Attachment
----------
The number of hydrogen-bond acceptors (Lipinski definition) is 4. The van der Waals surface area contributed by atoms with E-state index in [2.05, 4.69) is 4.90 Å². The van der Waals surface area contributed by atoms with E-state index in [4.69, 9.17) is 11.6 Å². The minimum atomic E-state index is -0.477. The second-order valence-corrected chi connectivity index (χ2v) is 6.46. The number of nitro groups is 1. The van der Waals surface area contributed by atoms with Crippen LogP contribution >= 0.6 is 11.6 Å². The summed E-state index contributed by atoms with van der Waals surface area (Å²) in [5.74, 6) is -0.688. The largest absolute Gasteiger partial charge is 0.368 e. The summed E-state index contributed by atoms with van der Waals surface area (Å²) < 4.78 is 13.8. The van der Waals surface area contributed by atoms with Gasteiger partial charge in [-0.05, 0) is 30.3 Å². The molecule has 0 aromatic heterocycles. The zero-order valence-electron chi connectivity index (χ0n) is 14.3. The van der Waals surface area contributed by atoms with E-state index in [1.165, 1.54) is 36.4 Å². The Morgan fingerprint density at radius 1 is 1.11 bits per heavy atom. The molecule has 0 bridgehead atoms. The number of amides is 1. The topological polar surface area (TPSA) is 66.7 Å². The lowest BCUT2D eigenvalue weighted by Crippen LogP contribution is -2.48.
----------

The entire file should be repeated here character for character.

The number of hydrogen-bond acceptors (Lipinski definition) is 4. The van der Waals surface area contributed by atoms with E-state index in [2.05, 4.69) is 4.90 Å². The van der Waals surface area contributed by atoms with E-state index in [4.69, 9.17) is 11.6 Å². The minimum atomic E-state index is -0.477. The second-order valence-corrected chi connectivity index (χ2v) is 6.46. The number of nitro groups is 1. The van der Waals surface area contributed by atoms with Crippen LogP contribution >= 0.6 is 11.6 Å². The summed E-state index contributed by atoms with van der Waals surface area (Å²) in [5.74, 6) is -0.688. The largest absolute Gasteiger partial charge is 0.368 e. The summed E-state index contributed by atoms with van der Waals surface area (Å²) < 4.78 is 13.8. The van der Waals surface area contributed by atoms with Gasteiger partial charge in [-0.05, 0) is 30.3 Å². The molecule has 0 aromatic heterocycles. The zero-order valence-electron chi connectivity index (χ0n) is 14.3. The van der Waals surface area contributed by atoms with E-state index in [1.165, 1.54) is 36.4 Å². The Morgan fingerprint density at radius 1 is 1.11 bits per heavy atom. The molecule has 0 bridgehead atoms. The number of amides is 1. The topological polar surface area (TPSA) is 66.7 Å². The lowest BCUT2D eigenvalue weighted by Crippen LogP contribution is -2.48.